US: Philadelphia Fed Business Outlook Survey

Thu Mar 15 07:30:00 CDT 2018

Consensus Consensus Range Actual Previous
General Business Conditions Index - Level 23.0 20.0 to 26.8 22.3 25.8

Rarely in its 50-year history has the Philly Fed's manufacturing report shown such unusual strength and with it, unusual capacity stress. At 22.3 in March, the headline index is once again over 20 but its the combination of new orders, at 35.7 for an 11.2 point monthly surge, and unfilled orders at 20.1 and a 5.6 monthly gain, that is enormously strong.

Shipments are at 32.4 and employment at 25.6, also at a feverish pitch which raises the question of sustainability for this sample. Delivery times are slowing and input costs are very high with selling prices and especially expectations for future selling prices near record highs. All this strength continues to drive the sample's overall look higher, up a very sharp 6.7 points in March to 47.9.

These results are matched by similar extraordinary strength in the Empire State report which was also released this morning. Yet the strong upward signals being sent by small sample surveys like Philly and Empire State have yet to be matched by the actual factory sector where strength, though tangible, is much less extraordinary and much less at risk of capacity dislocations.

Market Consensus Before Announcement
At a March consensus of 23.0, robust strength is once again the expectation for the Philly Fed manufacturing index. Rising backlogs and expectations of rising selling prices are the latest trends in a sample that would appear to be at risk of hitting capacity constraints.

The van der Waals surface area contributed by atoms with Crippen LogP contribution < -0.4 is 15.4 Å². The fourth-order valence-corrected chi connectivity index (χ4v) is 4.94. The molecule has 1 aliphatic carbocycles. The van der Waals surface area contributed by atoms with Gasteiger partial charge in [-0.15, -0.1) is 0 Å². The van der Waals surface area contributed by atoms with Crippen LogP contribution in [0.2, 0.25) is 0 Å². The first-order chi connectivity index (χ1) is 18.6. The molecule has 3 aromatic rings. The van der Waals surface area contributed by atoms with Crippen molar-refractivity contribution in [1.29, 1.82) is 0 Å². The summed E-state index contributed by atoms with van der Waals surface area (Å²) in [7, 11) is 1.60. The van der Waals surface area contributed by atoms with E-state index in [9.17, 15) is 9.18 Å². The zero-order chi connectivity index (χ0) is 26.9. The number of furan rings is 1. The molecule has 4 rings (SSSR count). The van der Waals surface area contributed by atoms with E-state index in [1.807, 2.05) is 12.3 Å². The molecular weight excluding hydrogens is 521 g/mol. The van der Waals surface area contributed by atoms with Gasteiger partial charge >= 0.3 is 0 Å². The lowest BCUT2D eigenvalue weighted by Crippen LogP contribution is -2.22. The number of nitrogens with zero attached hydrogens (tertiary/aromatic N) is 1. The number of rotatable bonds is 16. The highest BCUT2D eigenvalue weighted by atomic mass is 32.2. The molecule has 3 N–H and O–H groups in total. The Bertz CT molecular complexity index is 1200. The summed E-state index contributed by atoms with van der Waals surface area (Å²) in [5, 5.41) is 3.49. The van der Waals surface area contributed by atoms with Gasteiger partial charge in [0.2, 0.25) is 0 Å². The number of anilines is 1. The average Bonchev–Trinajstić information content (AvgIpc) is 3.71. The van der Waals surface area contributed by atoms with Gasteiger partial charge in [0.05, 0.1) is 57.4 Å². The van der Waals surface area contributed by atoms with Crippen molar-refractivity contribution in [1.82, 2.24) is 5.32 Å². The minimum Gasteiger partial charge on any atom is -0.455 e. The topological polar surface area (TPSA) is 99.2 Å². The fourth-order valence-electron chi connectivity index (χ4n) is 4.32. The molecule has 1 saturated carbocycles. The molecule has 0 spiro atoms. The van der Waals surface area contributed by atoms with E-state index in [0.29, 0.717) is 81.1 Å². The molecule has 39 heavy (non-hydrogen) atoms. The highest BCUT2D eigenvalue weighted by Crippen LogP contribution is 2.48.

The general conditions index from this business outlook survey is a diffusion index of manufacturing conditions within the Philadelphia Federal Reserve district. This survey, widely followed as an indicator of manufacturing sector trends, is correlated with the ISM manufacturing index and the index of industrial production.

Investors need to monitor the economy closely because it usually dictates how various types of investments will perform. By tracking economic data such as the Philly Fed survey, investors will know what the economic backdrop is for the various markets. The stock market likes to see healthy economic growth because that translates to higher corporate profits. The bond market prefers more moderate growth so that it won't lead to inflation. The Philly Fed survey gives a detailed look at the manufacturing sector, how busy it is and where things are headed. Since manufacturing is a major sector of the economy, this report has a big influence on market behavior. Some of the Philly Fed sub-indexes also provide insight on commodity prices and other clues on inflation. The bond market is highly sensitive to this report because it is released early in the month and is available before other important indicators.